Charlie Grainger BVETMED MRCVS works as a vet at Vets Now’s busy Colwyn Bay clinic. Charlie, from Salford, tells us how Cutting Edge, which provides a structured and supported route into ECC, helped her make the switch to a veterinary life she’s loving.
Did you always want to be a vet?
I was that kid who used to bandage their teddies when they fell off the bed! I’ve always been obsessed with animals and knew I wanted to work with them. But I wasn’t sure just what I’d do, before finally deciding on being a vet.
So, where did you study?
I went to the RVC in 2013, through the Gateway course. Initially it’s obviously all theory-based and you don’t see an animal for the first two or three years. That was a shock to the system as I’m quite a practical person and I find I can take in knowledge best if I can see what it relates to. I’d had a taste of ECC at another, non-Vets Now, clinic before which was enjoyable if a bit overwhelming, so Manchester made a much better impression. I graduated in 2019.
I did several placements, and one of those was at the Vets Now Hospital in Manchester. One of the weeks was in the evenings and I particularly enjoyed seeing more of the emergency stuff.
What was your plan after graduating?
I started as a GP at a Vets4Pets, as I’d done several placements there, and stayed for two-and-half years. Obviously, everything changed during the pandemic and, with other staff at the practice furloughed, I found myself the only vet. It accelerated my experience, I guess, as I saw just about everything you would as a GP. And being sole charge, dealing with everything that came through the door, gave me some grounding for what it’s like in ECC. But it also made me get bored with GP life quicker than I may have done as I was seeing the same things so often.
How did you cope with all the pressures?
There was the odd day – not too many – when I thought I just couldn’t keep being a vet anymore. The clients got grumpier during the pandemic, and we were getting daily abuse because we couldn’t provide the full service – like giving routine flea treatments – because we were dealing with emergencies. But the support from the team helped me get through it.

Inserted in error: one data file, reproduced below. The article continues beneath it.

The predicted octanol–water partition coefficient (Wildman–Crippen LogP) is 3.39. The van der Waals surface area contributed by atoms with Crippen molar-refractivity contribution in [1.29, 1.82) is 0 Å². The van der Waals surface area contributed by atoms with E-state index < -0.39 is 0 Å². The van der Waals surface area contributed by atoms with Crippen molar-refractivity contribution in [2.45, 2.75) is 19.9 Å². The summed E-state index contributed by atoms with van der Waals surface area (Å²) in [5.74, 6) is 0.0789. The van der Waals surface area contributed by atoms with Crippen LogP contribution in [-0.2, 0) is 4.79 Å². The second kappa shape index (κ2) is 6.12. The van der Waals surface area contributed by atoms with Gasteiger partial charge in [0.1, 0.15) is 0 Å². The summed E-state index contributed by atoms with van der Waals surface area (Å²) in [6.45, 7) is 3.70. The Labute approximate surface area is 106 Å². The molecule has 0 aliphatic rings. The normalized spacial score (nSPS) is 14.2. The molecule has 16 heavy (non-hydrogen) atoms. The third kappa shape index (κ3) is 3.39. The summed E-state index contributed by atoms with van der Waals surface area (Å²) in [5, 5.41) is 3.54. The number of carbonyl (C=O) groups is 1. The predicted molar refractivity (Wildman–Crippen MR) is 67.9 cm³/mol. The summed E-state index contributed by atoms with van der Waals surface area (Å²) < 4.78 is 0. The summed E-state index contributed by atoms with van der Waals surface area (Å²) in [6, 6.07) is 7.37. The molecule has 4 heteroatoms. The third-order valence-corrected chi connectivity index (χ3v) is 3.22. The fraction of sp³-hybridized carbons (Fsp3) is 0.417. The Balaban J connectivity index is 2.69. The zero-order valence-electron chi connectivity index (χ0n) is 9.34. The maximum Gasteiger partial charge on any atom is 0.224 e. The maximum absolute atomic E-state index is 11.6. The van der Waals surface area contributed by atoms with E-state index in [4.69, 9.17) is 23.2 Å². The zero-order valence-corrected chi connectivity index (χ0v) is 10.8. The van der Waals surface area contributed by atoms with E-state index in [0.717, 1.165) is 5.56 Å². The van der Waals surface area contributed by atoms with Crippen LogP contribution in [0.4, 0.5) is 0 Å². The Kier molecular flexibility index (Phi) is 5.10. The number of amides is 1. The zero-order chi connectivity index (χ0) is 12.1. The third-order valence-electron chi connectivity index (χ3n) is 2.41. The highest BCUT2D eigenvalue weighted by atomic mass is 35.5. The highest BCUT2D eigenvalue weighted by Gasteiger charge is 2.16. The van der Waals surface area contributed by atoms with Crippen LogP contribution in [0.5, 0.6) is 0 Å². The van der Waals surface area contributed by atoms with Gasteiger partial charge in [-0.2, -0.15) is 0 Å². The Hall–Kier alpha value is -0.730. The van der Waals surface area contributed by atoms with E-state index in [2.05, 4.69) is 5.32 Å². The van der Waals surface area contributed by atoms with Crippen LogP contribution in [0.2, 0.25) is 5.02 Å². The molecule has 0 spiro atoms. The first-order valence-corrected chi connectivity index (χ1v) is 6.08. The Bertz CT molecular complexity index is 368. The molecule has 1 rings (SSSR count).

What led you to make the career change?
I was doing a graduate programme which had rotas of CPD and one of those was on emergency procedures and was run by Vets Now. It covered things like chest drains and tracheostomies, big dramatic stuff I hadn’t seen since vet school. I was so excited by it all, but I had the sudden realisation that the clinic didn’t have the kit as we didn’t do that kind of thing. I felt I was on this course and would never use anything I’d learned. A friend at the Manchester Hospital said she thought Cutting Edge might be perfect for me. That same night, sitting in my hotel room on the CPD, I researched it and applied there and then.
Which lectures made an impact?
It was a lot of the basic stuff, like dealing with animals in shock. I hadn’t really had to do that since graduating, but almost every animal you see is in shock because they have a lot going on.
I’m also obsessed with neurology and those sessions were really interesting. The lecturers were so passionate, you couldn’t help but feel motivated.
And how was the clinic time at Colwyn Bay?
I did shadow shifts, and everyone helped me feel at home straight away – the PV even got me a Chinese takeaway on my first night! You were on with different vets, and you saw how they liked to run things in their own ways. I got to know all the nurses, and they are all lovely.
What was the Cutting Edge experience like for you?
I thought the structure was so well thought out. We started with two weeks at the head office in Dunfermline, which was perfect. It was long enough to bond with the other vets – we had a lovely weekend together in Edinburgh in the middle – and just the right time to take in all the lectures without feeling overwhelmed. I’ve made friends I still speak to at least twice a week. We have a group chat and there are constantly cases we can give advice each other on, as well as just being a social thing.
So, how has Cutting Edge prepared you for the ongoing reality of life there?
The experience of being on my own at Vets4Pets has helped massively, as I’m used to dealing with things myself. So, I think I could have managed, but I’d have felt an awful lot more stressed if I’d walked into this job without Cutting Edge. It’s such a reassurance to have not only had very recent lectures, but to have the notes to hand. I had a case very recently that I’d had a lecture on, and I just went and put that up. If it was a lecture I’d had in 2017 as part of my training, there would have been no chance of doing that. And obviously here you can call other clinics, and I love having that support and backup.
And are you really enjoying being a vet again?
Massively. Colwyn Bay can be really busy because of the number of tourists the town gets, but I’m really excited and I leave work happy. I haven’t felt that in a long while and I look forward to going in to find out what I’m going to see. I feel a lot more positive about my career because I’m enjoying myself again.